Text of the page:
on July 21, 2005 08:30 AM
# Tim Howland said:

Online shopping's hype may have peaked, but it's still growing in terms of $$ at 12% a year- we have some clients that have seen 30% annual growth for five years now.

Looks to me like blogging is just starting to cross the chasm from early adopter to mainstream acceptance- and that is when it will really take off, in terms of numbers, quality, and revenue opportunities. However, when this happens, the hype will be all about podcasting or RSS-based aggregation businesses by then...

on July 21, 2005 08:41 AM
# Jim Turner said:

I think we are just past the early adopter stage for the individual. I also feel that companies are just now entering the early adopter stage. As more companies hop on the wagon, as in monkey see monkey do, every company will have one just as having that static website now.

on July 21, 2005 11:19 AM
# Jay Fienberg said:

Blogging, IMO, is an activity that's going to keep evolving in interesting ways--it's really a way of saying "posting things, big or small, easily on the web".

Blogs, on the other hand, are associated with specific information structures and intentions around those structures. And, I think that thing, "the blog", is already past it's prime.

(I'd say it probably peaked last year-- but, of course, see the Corallary to "Blood's Law of Weblog History":


-- so true!).

But, as an example, I think Flickr and del.icio.us are great, significantly established, examples of people blogging without / outside of blogs. There is a lot of innovation around blogging in this sense, and it's already outside of the blog-box.

on July 21, 2005 12:00 PM
# Brian Barnett said:


I don't think blogging has even started to peak yet. I guess I would call myself a late early-adapter. I just started blogging about 3 months ago (and just realized how fun it could be). I think blogging has peaked for the early adapters, but I think you will see at least another 50-75% (maybe 90%) increase in the number of blogs out there as blogging catches on with the mainstream crowd (think grandma writing about her trips to Vegas for all of her retirement village friends). Of course, as far as overall content quality, I think this will be decreasing.

on July 21, 2005 07:23 PM
# TechTrader said:

Blogging will peak when the mainstream media boys start acquiring blogging companies like Corante and create a valuation bubble. I think that acquisition sprees in any particular sector are an excellent demonstration of collaborative intelligence.
Here's why:
1. The blog owners (or blog networks - the most viable blog model), will not sell until they feel that they have captured all of the growth that they can easily capture on their own or are threatened by mainstream media outlets figuring out that they can do blogging as well, if not better than the amateurs (is there such thing as a blogging amateur? redundant? the whole point?). In other words, as long as there is easy money to be made, bloggers will try to make themselves. When the world gets difficult is when they will sell out to a larger company that doesn't have as fine-tuned a grasp on the market yet believes *they MUST get in the market*.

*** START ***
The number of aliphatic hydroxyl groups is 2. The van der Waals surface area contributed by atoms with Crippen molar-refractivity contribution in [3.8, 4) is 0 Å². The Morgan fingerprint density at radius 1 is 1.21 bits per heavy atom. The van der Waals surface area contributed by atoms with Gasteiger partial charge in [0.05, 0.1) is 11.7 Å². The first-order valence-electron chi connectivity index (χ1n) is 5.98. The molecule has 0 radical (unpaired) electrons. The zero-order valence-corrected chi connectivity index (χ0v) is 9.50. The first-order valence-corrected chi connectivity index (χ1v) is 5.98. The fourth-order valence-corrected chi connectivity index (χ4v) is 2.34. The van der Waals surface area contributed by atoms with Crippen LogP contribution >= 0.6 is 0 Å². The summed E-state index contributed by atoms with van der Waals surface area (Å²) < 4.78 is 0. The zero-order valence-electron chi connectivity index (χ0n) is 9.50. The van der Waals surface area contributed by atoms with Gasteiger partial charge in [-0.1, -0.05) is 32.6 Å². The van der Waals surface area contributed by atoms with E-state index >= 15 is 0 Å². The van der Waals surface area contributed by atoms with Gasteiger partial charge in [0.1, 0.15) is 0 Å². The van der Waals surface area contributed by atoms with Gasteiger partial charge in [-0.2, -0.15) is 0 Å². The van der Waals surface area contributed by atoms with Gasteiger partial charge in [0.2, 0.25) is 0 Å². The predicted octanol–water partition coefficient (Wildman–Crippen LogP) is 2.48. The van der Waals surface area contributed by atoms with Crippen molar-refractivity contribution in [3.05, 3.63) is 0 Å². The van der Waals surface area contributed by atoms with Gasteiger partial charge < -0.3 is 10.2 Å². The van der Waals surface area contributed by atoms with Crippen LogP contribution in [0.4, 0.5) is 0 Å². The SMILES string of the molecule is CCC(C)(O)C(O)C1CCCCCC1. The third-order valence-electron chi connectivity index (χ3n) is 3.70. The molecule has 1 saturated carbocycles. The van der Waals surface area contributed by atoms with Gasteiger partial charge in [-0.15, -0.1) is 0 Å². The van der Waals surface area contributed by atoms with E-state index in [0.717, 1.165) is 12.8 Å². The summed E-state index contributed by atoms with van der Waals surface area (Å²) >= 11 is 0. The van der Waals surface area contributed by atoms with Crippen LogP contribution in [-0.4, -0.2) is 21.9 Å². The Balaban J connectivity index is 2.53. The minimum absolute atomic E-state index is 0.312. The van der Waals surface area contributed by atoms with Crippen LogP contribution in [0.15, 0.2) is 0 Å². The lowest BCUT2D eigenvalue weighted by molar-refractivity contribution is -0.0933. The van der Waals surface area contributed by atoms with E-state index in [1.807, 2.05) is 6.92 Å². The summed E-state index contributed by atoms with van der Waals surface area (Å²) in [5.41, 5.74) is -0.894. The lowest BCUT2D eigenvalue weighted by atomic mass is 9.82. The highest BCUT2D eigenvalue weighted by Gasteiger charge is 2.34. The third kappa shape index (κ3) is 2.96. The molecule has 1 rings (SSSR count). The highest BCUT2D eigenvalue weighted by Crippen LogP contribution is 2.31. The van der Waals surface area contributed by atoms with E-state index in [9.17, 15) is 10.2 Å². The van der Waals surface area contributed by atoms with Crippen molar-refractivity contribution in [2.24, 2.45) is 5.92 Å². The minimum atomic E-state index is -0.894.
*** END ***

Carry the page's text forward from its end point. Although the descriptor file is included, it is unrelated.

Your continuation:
2. Big public companies will decide that they HAVE to be "in the blog market". When "have to" is added to a public company's mission, it becomes "Strategic". This is important because this is a signal to M&A bankers that lets them know that public companies will pay irrational "Strategic" prices. M&A guys get very excited about this because then you have a situation like News Corp buying MySpace...uh, I mean Intermix for 6X revenues.
3. The big media companies will slightly alter their media model to incorporate the blogs and assimilate out any remainders of specialness and all of the early adopters that made blogs blogs will move onto another pasture (mobile RSS collaborative artplay - or whatever) and start again. The mass market (red states) will now begin to consume blogs because their uppity know-it-all kids who went to "that pansy liberal arts college in the North" will show them how to use a mouse and Disney will sell them Mickey Mouse t-shirts for $18.99 plus $38.95 shipping and handling fees all day long.
Just a thought.

on July 22, 2005 11:24 AM
# Karl said:

"when do you expect blogging to go from being "the new thing" or "the thing that changes/reinvents X" to just another part of daily life for a bunch of people? ...just like on-line shopping."

Great question. I'd say at Xanga, LiveJournal, and MySpace are where you will already find folks blogging who look at it as just another thing to do online - like email and online shopping. So I'd say that day has almost arrived, if not already, for millions of people.

However, we aren't even close to peaking in terms of innovation or in raw numbers of adopters.

on July 23, 2005 09:07 AM
# Dougal Campbell said:

I'd compare it more to where email was around '96-'97. Most people (even non-technical ones) have at least heard of it. But there are still plenty of people (even technical ones) who don't have their own yet.

I've got plenty of friends who are quite technically proficient (computer security experts, perl coders, network administrators, and even web designers), but who don't have a blog. Some of them don't even have an old-school "home page" that I can point to.

Of course, I doubt that blogging will ever reach the level of ubiquity that email has. There is far less demand for public publishing than there is for private communication. Email and IM already fill the private communication niche very well, so I doubt we'll see any kind of migration to private blogging anytime soon.

on July 25, 2005 08:42 AM